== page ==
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I birded Alder Road and the Marcell/Bigfork/Effie corridor today including a few snowshoe treks in various spruce bogs.  Birding was slow except for finches along Alder Road and at the Effie Cafe.  
 
A Hoary Redpoll was visiting the feeders at the Effie Cafe along with Common Redpoll, American Goldfinch, Pine Siskin, Pine Grosbeak, and a few Evening Grosbeaks.  I pasted documentation of the Hoary below.  
 
Pine Grosbeaks were abundant on Alder Road and other locations.  White-winged Crossbills were numerous at Middle Creek on Alder Road, but this regular Boreal Chickadee spot did not produce today.  I also saw several Gray Jays on Alder.   
 
Finally, I birded the entire stretch of open water on the Mississippi River in Cohasset, including walking both directions from the MP&L landing, and found the following: 
 
- 2 adult, 6 immature Trumpeter Swans
- numerous Mallards
- 4 Canada Geese
- maybe a dozen Common Goldeneyes
 
I haven't seen any waterfowl on the Mississippi downstream of Cohasset.  (There is open water below the dam in Grand Rapids.)  I have a second-hand report of a Black-backed Woodpecker yesterday at the Deer River DNR station on Hwy 6 but it was not seen today.
 
There is an Itasca Birding Club field trip on February 28th that ends at the Effie Cafe feeders.  Details are on the calendar on my website.  If you are from outside of Itasca County and considering attending, please contact me in advance so we know if we need to plan for a larger group.  Shawn Conrad 
http://users.2z.net/itasca_chippewa_birding/  
 
 
 

After some sorting, I noticed an apparent male Hoary Redpoll foraging on the ground beneath the Effie Cafe feeders with several other finch species (Common Redpoll, Pine Siskin, American Goldfinch, Pine Grosbeak). The bird was light gray on the scapulars rather than the more tan color of the adjacent Commons. The streaking on the flanks was very faint. It's wing bars were clearly wider than on the adjacent Commons. Additionally, compared to the Commons, the pink of the breast was lighter and less extensive. The bill appeared smaller and the undertail coverts were not streaked. Despite careful study, I was never able to note the plumage of the rump. Upon realizing that the bird was a Hoary, I took field notes during the observation and told the Effie Cafe staff about the bird. Despite not being avid birders, 2 of these additional observers were able to repeatedly pick out the Hoary from the Commons (~15 Commons present) when the flock flushed twice and returned. Both noted the lighter gray color of the bird, less extensive pink, and less streaking on the flanks. I am not a photographer, so I was unable to get a photo, but one of the cafe staff took 2 photos of the bird with a camera phone and said she would email it to me. If I receive the photo and it is adequate for identification, I will attach it to this documentation later. On a behavior note, even though the other redpolls and finches were foraging over a fairly wide area, this bird consistantly stayed within about 2' of the bird feeder post.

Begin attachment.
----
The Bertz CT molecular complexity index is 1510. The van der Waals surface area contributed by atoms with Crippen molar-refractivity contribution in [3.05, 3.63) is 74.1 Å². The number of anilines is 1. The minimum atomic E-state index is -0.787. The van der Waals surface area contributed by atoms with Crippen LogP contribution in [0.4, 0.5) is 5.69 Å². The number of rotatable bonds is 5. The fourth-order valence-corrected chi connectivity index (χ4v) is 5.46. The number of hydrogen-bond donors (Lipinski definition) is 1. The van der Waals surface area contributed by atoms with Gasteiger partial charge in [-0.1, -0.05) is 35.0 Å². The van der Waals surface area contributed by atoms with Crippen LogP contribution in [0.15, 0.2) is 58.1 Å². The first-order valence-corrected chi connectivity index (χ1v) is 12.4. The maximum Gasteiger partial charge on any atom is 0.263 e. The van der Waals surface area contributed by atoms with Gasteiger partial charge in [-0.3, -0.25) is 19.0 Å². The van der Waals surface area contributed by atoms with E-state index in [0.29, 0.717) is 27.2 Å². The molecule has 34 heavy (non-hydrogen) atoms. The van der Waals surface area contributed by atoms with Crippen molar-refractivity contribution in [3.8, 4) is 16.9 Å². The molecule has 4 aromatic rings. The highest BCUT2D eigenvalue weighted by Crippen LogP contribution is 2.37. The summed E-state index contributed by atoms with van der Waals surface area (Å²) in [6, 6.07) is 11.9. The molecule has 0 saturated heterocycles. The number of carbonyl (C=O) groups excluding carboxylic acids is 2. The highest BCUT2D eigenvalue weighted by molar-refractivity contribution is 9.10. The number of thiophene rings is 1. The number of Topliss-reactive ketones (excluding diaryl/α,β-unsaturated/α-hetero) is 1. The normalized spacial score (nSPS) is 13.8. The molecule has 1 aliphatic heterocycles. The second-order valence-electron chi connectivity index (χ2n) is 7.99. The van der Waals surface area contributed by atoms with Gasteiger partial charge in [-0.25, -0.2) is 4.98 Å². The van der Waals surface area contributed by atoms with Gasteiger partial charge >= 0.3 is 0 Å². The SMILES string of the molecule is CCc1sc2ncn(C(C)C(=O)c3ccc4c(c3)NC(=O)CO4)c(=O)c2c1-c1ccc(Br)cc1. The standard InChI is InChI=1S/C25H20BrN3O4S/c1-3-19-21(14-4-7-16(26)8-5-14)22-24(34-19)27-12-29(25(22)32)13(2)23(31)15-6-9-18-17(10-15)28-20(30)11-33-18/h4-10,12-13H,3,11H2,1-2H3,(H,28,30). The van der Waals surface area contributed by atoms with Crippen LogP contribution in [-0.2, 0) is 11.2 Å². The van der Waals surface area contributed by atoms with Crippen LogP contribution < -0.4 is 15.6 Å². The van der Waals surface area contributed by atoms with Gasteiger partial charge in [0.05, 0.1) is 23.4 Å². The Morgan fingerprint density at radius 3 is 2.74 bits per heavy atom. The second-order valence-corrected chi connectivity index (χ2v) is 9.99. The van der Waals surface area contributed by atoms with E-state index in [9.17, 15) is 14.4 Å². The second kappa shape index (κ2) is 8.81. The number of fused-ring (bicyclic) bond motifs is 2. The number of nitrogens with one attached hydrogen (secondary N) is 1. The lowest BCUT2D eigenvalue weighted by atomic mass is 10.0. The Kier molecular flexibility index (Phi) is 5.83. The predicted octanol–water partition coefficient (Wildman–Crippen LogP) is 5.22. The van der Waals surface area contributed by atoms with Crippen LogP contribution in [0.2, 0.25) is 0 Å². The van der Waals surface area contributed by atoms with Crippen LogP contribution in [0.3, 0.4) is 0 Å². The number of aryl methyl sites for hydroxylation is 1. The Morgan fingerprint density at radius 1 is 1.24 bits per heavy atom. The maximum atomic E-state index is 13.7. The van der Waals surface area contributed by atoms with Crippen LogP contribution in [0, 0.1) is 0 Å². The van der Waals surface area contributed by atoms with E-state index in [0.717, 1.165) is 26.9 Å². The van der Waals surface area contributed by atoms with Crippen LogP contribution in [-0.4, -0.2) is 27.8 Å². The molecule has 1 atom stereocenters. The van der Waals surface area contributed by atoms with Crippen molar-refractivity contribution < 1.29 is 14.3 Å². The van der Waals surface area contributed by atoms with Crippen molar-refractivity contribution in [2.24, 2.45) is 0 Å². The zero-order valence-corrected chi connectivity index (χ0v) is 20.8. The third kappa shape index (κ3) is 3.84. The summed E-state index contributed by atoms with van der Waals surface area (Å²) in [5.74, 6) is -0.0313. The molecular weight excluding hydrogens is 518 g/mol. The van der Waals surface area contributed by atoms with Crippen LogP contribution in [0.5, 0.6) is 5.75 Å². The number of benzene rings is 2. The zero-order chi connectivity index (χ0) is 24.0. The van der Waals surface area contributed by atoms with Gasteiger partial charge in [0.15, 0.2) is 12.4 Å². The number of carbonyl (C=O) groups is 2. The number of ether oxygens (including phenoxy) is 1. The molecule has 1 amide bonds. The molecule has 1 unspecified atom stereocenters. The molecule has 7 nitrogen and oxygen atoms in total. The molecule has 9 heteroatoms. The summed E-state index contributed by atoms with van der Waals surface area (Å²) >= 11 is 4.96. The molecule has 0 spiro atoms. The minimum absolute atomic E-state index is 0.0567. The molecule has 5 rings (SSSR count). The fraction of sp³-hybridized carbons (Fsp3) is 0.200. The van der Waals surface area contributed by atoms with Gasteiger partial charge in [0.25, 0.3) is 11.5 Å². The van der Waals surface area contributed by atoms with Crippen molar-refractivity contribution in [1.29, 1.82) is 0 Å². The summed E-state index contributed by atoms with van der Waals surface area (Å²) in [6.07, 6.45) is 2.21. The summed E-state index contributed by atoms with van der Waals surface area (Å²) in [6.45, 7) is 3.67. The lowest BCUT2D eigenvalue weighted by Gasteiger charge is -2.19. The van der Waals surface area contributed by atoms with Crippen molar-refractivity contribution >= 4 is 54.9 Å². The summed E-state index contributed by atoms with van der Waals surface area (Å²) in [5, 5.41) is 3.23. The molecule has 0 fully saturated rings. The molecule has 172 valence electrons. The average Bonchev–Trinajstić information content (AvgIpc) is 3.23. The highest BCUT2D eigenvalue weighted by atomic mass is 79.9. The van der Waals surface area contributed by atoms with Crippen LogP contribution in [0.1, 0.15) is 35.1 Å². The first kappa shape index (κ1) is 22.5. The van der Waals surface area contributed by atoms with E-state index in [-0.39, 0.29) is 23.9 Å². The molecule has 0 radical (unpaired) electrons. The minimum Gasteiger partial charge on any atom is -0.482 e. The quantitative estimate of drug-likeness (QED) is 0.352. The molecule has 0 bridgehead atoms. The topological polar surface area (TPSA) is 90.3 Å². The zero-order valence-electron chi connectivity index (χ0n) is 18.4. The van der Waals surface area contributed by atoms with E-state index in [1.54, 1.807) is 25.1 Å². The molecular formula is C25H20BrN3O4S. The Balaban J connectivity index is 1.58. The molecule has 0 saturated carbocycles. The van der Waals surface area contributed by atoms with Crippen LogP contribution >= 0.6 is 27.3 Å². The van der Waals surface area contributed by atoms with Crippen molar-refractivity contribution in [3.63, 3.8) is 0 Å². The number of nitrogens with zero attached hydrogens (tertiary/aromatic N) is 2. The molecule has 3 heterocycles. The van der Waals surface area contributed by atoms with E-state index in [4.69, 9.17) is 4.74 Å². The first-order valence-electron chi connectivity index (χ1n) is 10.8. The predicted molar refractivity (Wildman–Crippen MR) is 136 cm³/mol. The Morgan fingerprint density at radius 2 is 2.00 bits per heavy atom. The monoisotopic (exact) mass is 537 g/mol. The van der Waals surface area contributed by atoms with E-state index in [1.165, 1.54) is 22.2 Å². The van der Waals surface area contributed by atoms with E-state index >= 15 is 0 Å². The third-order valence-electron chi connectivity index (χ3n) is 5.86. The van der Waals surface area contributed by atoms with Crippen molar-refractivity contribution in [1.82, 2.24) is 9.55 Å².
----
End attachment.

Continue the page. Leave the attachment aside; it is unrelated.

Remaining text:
II. Species similar to this bird and how eliminated from consideration. 

See above
III. Your experience with this and similar species. 

I have documented Hoary Redpoll multiple times and observed it in 5 counties. I observe Common Redpoll on most days of most winters at my feeder and while birding. 
Other Observers - if they have additional information regarding this record, please include with this report, or list their addresses so they can be contacted.

2 nonbirders who noted some field marks - no contact information given
IV. Check applicable statements:



 x 
You were aware at the time of the observation that this record was unusual

 x 
Photos or tape recordings were taken of bird (Please attach to this report.)

 x 
Field guides were not used nor needed to make identification

 x 
Field notes or sketch made during observation, field guide was consulted (Please attach to this report.)

  
Field notes or sketch made after observation,

  
Identification made by consulting field guides while bird was in view

  
Identification made from memory after consulting field guides later
Field guides and other references consulted: 


V. Light conditions; bird-observer-sun orientation; time of day 

~1100, sun bright, directly south with observer indoors facing east, no backlight issues
Length of observation: several minutes over multiple observations Distance from bird: feeder is 10-15' from windowOptics used: not needed but viewed through 10x50 NikonHabitat: feeder 
 
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